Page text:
Mr. Ron Kim’s Assembly Bill A9899 Would Kill Ben Lawsky’s BitLicense
Business is at the heart of New York City and it is a place where startups have burgeoning opportunities to do well and to make a name for themselves. However, despite being the capital of growth, innovation, and flourishing ideas, there are some activities that are currently taking place that may derail a specific industry – the cryptocurrency one.
The cryptocurrency regulation is taking place in light of new evidence showing that the industry may be better off with more regulation due to its potential use as a tool for criminal activity, securities fraud, and more. One of the most recent laws that functions as a regulatory regimes on cryptocurrency startups is BitLicense.
BitLicense refers to a virtual currency license implemented by the New York State Department Financial Services (NYSDFS). The regulations are a limited tool upon the activities that take place in New York concerning cryptocurrencies. New and recent developments have caused many to speculate that the New York State legislator may be thinking of getting rid of BitLicense and in turn, the regulations that are holding the industry back.
The key words allegedly stated by New York lawmaker Ron Kim are “This will replace BitLicense.” Based on the wordage, it isn’t that the state legislator is getting rid of the regulations, but rather, it is replacing them. The issue is, the regulations could be good or bad for cryptocurrency based on the types of regulations that are contained in the new bill.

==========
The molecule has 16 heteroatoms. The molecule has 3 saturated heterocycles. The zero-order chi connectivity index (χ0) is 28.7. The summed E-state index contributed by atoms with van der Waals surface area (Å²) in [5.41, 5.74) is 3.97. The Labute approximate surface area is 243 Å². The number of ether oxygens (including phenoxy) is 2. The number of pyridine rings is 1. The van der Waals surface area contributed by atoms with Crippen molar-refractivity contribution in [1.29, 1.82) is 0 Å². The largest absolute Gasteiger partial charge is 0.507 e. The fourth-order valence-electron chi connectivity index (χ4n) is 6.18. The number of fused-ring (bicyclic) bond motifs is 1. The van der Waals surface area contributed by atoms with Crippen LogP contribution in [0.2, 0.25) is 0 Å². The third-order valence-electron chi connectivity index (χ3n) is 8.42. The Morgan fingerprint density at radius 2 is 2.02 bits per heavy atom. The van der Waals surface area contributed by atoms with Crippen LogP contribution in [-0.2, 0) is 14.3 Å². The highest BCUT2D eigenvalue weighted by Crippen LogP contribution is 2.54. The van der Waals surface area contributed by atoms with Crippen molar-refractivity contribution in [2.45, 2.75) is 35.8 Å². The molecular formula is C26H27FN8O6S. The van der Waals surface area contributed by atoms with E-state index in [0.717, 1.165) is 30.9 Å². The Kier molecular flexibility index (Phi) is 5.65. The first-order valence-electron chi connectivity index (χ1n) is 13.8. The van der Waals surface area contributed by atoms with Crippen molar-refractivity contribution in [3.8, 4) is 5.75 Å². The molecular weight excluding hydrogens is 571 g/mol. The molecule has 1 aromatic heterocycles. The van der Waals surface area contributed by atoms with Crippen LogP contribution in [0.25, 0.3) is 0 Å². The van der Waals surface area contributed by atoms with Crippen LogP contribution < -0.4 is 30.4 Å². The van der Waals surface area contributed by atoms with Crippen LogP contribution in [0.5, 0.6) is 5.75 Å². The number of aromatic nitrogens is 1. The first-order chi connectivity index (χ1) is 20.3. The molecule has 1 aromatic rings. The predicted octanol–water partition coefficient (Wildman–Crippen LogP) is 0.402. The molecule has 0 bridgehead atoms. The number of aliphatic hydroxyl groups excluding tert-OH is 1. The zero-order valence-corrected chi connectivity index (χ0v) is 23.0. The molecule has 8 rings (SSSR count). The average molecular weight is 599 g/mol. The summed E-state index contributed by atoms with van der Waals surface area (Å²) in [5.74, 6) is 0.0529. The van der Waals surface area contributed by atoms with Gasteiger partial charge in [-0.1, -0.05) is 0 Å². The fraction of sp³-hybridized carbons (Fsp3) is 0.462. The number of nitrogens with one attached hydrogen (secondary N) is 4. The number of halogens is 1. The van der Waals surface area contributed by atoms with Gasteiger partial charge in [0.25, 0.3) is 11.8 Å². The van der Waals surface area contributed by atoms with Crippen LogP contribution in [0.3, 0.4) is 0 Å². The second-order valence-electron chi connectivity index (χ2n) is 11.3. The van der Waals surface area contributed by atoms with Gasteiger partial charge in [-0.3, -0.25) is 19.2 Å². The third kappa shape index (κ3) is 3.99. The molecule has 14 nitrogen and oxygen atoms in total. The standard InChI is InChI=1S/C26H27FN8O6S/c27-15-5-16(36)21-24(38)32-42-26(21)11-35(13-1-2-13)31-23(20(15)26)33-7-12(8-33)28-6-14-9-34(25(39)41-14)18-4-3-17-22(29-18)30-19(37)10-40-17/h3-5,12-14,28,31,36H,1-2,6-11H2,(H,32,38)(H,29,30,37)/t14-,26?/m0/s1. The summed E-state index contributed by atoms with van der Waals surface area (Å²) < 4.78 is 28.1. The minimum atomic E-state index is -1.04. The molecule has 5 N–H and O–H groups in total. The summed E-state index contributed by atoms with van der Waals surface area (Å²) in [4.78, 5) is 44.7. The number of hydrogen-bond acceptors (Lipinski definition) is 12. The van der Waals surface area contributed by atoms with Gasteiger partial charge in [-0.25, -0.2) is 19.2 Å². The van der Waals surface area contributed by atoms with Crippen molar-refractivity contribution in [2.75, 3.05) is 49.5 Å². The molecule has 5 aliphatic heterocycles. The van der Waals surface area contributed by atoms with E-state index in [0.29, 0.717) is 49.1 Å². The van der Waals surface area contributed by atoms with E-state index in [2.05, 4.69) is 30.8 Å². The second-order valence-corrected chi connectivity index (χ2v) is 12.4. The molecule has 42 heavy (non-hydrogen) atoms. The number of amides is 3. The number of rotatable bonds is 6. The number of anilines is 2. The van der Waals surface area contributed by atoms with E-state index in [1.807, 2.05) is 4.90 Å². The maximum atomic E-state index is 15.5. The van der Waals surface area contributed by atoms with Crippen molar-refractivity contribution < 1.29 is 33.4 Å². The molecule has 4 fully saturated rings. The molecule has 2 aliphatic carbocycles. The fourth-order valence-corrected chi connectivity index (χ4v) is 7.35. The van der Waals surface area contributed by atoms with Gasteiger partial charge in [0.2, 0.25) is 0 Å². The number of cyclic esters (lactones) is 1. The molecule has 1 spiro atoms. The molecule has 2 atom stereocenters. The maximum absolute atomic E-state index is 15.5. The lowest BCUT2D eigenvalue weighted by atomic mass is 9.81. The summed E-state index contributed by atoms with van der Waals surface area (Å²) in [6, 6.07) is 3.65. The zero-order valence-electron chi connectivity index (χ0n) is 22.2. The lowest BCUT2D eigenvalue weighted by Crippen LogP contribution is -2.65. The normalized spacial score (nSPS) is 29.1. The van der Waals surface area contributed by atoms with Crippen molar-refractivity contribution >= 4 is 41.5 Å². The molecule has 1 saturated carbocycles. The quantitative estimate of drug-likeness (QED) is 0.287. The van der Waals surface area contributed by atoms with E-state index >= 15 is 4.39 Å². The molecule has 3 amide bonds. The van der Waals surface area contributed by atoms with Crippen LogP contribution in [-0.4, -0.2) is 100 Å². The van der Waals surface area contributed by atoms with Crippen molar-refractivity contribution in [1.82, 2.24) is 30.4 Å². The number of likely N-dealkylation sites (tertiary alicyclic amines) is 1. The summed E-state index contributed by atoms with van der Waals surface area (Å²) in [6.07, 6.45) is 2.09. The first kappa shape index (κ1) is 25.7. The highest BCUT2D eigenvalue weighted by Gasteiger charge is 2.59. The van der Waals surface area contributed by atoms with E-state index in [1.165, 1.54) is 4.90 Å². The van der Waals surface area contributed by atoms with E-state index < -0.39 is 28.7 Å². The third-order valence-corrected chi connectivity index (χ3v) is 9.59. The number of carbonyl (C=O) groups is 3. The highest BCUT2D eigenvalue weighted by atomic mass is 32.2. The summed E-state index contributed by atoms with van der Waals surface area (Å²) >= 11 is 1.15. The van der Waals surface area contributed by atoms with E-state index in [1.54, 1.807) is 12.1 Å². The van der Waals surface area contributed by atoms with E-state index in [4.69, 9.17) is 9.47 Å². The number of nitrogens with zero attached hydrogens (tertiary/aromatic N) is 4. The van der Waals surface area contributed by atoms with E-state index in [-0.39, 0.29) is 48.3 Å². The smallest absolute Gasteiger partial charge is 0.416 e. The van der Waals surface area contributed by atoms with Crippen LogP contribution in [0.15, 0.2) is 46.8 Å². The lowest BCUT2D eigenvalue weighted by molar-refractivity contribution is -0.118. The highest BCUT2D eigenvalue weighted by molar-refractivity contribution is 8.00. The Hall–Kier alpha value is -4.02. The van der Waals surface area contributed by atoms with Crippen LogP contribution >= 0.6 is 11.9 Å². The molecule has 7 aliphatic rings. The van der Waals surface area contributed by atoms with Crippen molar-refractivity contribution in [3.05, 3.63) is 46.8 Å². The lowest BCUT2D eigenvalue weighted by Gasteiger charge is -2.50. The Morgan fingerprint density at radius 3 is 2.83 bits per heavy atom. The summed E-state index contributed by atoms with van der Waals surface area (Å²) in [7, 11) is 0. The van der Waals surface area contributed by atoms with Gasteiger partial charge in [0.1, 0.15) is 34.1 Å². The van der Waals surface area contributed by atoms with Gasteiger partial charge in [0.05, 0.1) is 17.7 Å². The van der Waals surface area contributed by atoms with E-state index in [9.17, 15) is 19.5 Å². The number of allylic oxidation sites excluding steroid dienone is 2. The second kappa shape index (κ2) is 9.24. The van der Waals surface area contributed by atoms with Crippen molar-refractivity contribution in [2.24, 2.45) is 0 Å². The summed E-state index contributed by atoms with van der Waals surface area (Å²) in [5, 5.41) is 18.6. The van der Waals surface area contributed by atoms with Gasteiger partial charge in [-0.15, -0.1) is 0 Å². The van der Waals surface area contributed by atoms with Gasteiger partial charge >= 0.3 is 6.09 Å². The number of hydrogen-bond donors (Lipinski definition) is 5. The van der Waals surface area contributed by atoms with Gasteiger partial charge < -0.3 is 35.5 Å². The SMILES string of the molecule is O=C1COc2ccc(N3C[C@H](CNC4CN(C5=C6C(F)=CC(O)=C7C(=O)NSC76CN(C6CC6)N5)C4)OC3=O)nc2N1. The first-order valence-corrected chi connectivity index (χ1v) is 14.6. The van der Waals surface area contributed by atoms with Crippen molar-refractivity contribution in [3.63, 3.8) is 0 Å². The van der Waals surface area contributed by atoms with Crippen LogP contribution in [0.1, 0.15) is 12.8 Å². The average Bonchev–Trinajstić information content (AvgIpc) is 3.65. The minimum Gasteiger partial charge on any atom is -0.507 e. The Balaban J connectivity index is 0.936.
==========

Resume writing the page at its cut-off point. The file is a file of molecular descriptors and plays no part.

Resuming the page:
From what is known concerning the bill, it seems that it would eliminate some of the controversial components of the law, while still maintaining the elements that are designed to protect consumers against fraud and other problems. As Kim stated, “It would get rid of the fee and the actual license itself,” but “embrace the startup companies that are trying to launch exchanges.”
Such changes are likely to be widely praised by the startup community. Working within the scheme of BitLicense has not been easy, but now, it seems that the impediments are being eliminated to make progress easier for startups.
Further, the new bill could overcome one of the worst challenges related to BitLicense – an inability to actually acquire the license itself. State records show that only a few companies have managed to acquire a BitLicense in 2015.
Those who are excited about this new bill should realize that it has not yet become a law. It is simply a bill and it must pass the state legislature before it has any effect. At this point, it the reception in the legislator regarding the bill is not exactly clear – it would need to develop positive feedback by technologists and lawmakers alike before any headway is made.
Those who are interested in keeping up to date may want to regularly check back to see if the bill passes and if it does, there will seem to be all the more reason for technologists in New York City to be excited.